Uncovering more of the Shubenacadie Canal history!

What a wonderful surprise!  We have received our first positive response to the articles we have been writing on the people who worked on the Shubenacadie Canal during the first construction period 1826 – 1832.  You may be surprised to learn this did not come from Dartmouth or even from Nova Scotia but from Ontario.  We had expected replies from the local area but, obviously, with the wide reach of the Internet, geography is not an obstacle.

The kind responder was Robin Smith who lives in Oakville, Ontario and his relative who worked on the Canal was James Young, one of the two workers we had featured.  James was a skilled stone mason and fortunately Robin had access to some of James’ correspondence which included a letter he had written to the Canal Company.  In it James provides a report, from the first phase of the Canal, on the Locks 9 and 10 at Porto Bello as well as Lock 12 at Grand Lake.  In the image to the right or the “Featured Image” you will see  the remains of the right wing or entry wall of Lock 9 at Porto Bello which is a part of the construction James was asked to inspect. This structure dates back to the late 1820s and it can be seen now just as it was left over 180 years ago.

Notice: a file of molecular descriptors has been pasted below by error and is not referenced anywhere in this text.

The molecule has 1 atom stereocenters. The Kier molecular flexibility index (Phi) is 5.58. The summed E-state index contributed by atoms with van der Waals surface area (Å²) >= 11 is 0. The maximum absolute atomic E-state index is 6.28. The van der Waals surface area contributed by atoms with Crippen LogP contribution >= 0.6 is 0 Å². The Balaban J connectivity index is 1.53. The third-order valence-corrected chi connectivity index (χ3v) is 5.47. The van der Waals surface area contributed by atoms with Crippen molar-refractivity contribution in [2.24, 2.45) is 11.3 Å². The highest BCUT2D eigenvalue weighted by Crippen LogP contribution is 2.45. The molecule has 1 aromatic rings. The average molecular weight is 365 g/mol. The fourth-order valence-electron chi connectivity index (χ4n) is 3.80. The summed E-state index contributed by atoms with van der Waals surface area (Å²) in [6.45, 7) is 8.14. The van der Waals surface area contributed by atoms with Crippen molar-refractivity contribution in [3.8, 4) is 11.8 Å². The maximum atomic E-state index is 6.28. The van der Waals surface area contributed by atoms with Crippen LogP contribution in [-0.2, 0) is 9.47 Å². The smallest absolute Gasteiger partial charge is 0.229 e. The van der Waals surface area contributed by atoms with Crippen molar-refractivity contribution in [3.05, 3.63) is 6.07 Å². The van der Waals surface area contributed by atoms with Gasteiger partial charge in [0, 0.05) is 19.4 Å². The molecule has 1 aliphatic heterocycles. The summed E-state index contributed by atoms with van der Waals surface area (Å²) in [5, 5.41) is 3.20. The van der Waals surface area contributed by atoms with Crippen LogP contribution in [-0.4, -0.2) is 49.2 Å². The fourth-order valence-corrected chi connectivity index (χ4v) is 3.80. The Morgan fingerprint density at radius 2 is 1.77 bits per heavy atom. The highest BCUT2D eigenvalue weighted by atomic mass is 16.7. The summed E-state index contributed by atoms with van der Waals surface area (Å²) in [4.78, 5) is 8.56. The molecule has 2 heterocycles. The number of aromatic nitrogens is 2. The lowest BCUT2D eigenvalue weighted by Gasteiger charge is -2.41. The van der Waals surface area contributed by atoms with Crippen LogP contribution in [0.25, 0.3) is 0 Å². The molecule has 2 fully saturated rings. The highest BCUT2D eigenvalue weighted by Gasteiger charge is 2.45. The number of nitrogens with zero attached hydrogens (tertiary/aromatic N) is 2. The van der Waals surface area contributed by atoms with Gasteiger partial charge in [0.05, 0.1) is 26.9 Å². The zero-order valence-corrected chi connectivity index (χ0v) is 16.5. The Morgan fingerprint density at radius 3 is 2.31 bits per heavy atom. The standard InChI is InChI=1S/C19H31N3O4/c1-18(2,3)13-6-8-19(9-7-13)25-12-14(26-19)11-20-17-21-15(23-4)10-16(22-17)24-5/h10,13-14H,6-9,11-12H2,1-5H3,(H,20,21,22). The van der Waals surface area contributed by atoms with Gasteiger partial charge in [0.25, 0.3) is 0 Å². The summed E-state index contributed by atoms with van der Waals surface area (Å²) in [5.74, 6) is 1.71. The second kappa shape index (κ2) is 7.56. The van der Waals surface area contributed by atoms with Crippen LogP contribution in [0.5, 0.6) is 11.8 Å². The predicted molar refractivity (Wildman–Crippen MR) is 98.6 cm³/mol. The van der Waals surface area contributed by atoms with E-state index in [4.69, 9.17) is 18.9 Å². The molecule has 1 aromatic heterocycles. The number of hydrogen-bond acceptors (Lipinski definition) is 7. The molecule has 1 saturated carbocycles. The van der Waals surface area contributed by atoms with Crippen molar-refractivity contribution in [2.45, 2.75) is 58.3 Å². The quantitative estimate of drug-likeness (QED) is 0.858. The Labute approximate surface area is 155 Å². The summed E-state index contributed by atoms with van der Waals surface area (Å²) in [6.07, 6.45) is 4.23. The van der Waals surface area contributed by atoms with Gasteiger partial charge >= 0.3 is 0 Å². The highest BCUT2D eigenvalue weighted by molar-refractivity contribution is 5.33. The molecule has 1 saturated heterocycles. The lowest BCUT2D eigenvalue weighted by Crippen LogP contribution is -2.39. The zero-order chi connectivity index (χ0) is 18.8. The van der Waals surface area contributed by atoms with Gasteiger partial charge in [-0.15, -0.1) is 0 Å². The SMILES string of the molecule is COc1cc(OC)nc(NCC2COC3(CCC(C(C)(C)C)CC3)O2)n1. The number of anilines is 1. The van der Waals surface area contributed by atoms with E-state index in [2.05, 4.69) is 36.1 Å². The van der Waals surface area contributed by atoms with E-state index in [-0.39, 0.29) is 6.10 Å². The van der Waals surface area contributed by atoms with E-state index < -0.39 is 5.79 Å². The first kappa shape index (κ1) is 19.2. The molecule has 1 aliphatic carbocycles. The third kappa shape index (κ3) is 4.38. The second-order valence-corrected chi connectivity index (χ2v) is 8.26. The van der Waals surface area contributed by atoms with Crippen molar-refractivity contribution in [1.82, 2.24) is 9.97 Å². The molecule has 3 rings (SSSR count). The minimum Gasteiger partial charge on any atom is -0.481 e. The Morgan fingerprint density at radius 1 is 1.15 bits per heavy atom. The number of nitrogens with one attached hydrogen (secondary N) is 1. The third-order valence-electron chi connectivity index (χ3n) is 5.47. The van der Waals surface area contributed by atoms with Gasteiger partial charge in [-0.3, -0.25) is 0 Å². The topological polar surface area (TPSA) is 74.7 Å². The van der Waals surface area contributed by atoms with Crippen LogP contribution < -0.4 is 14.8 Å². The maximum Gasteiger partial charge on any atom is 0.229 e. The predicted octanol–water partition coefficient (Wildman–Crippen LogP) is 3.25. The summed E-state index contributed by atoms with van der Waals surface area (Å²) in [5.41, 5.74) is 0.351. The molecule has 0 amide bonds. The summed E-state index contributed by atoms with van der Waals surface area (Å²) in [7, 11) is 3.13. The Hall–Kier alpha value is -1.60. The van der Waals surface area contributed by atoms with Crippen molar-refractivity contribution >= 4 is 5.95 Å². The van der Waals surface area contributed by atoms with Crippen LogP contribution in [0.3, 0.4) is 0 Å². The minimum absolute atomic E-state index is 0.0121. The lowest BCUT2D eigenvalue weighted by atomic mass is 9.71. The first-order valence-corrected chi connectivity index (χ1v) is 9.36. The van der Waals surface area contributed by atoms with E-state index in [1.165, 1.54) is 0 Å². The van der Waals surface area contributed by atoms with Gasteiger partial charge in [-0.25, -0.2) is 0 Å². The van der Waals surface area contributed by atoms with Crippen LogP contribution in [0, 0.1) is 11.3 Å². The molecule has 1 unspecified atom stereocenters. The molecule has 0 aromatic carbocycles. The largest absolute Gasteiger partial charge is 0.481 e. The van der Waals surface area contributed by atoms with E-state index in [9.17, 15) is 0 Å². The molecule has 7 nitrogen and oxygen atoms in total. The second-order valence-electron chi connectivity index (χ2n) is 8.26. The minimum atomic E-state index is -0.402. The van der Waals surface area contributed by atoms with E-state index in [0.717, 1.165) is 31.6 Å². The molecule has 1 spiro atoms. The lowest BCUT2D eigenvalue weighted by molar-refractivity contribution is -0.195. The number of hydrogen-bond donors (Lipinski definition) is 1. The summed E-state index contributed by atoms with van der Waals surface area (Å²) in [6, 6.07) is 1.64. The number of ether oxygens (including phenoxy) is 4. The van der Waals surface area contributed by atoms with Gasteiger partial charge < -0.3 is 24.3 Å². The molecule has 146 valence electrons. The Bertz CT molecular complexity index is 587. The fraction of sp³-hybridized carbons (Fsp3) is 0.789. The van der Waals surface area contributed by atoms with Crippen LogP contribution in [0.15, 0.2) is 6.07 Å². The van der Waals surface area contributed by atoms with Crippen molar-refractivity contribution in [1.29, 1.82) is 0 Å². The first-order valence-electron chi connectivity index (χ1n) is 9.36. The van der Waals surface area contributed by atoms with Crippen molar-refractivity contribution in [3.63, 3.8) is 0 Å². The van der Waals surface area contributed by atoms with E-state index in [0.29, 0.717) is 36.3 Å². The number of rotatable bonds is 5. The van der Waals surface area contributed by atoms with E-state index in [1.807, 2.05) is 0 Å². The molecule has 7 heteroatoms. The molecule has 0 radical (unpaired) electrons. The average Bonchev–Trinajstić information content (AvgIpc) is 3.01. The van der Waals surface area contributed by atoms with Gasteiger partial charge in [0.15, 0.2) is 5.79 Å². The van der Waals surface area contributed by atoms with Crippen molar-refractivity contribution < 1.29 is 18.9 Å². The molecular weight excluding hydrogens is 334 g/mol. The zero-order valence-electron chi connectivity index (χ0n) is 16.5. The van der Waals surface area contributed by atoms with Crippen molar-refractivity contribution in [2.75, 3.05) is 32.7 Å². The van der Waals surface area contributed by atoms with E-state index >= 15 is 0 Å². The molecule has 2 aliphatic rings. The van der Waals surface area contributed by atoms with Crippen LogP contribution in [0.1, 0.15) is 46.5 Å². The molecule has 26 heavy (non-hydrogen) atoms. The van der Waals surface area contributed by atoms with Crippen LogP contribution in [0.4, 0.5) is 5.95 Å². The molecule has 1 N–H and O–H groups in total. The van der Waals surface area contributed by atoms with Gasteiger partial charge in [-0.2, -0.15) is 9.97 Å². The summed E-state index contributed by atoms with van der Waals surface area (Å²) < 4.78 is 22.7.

James was not here in 1826 when construction of the Canal began but arrived in 1830 and he was hired to supervise the construction.   As an added bonus Robin in his response included copies of two letters which his relative James had written to the Canal Company.  In them James outlines measures he recommended to address construction problems associated with the Locks at Porto Bello and Grand Lake.

We were so pleased to receive this response and we keep hoping there may be others who will discover they also have information about a relative who worked on the Canal.  Another difficulty is that we  have very little visual information about the actual operation of the Canal.  For example we do not have a single photo or sketch of a vessel travelling on the Waterway. It is difficult to believe that during the years the Canal operated (1861 – 1871) no one captured a visual record.  Please check your attics.

 Remains of the dam at Porto Bello

Remains of the dam at Porto Bello

 Incline Plane at Porto Bello

Incline Plane at Porto Bello